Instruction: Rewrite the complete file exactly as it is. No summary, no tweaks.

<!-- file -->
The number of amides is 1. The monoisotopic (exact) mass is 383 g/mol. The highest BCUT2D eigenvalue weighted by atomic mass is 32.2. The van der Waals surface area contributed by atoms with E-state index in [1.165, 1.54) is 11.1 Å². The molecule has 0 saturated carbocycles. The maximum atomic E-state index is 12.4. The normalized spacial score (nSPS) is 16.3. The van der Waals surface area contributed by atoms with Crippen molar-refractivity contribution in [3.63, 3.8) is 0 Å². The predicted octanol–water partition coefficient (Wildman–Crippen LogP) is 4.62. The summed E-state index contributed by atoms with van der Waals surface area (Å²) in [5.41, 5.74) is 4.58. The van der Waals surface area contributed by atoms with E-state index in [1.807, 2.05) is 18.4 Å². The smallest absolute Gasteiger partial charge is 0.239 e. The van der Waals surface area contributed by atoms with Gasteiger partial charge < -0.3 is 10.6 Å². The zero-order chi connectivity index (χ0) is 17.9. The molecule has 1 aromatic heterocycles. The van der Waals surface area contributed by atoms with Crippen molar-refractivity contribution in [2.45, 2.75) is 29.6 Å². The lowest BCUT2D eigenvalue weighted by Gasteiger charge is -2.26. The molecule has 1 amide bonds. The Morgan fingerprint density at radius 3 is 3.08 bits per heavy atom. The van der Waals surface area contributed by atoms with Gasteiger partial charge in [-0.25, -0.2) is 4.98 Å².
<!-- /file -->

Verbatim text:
The number of amides is 1. The monoisotopic (exact) mass is 383 g/mol. The highest BCUT2D eigenvalue weighted by atomic mass is 32.2. The van der Waals surface area contributed by atoms with E-state index in [1.165, 1.54) is 11.1 Å². The molecule has 0 saturated carbocycles. The maximum atomic E-state index is 12.4. The normalized spacial score (nSPS) is 16.3. The van der Waals surface area contributed by atoms with Crippen molar-refractivity contribution in [3.63, 3.8) is 0 Å². The predicted octanol–water partition coefficient (Wildman–Crippen LogP) is 4.62. The summed E-state index contributed by atoms with van der Waals surface area (Å²) in [5.41, 5.74) is 4.58. The van der Waals surface area contributed by atoms with E-state index in [1.807, 2.05) is 18.4 Å². The smallest absolute Gasteiger partial charge is 0.239 e. The van der Waals surface area contributed by atoms with Gasteiger partial charge < -0.3 is 10.6 Å². The zero-order chi connectivity index (χ0) is 17.9. The molecule has 1 aromatic heterocycles. The van der Waals surface area contributed by atoms with Crippen molar-refractivity contribution in [2.45, 2.75) is 29.6 Å². The lowest BCUT2D eigenvalue weighted by Gasteiger charge is -2.26. The molecule has 1 amide bonds. The Morgan fingerprint density at radius 3 is 3.08 bits per heavy atom. The van der Waals surface area contributed by atoms with Gasteiger partial charge in [-0.25, -0.2) is 4.98 Å².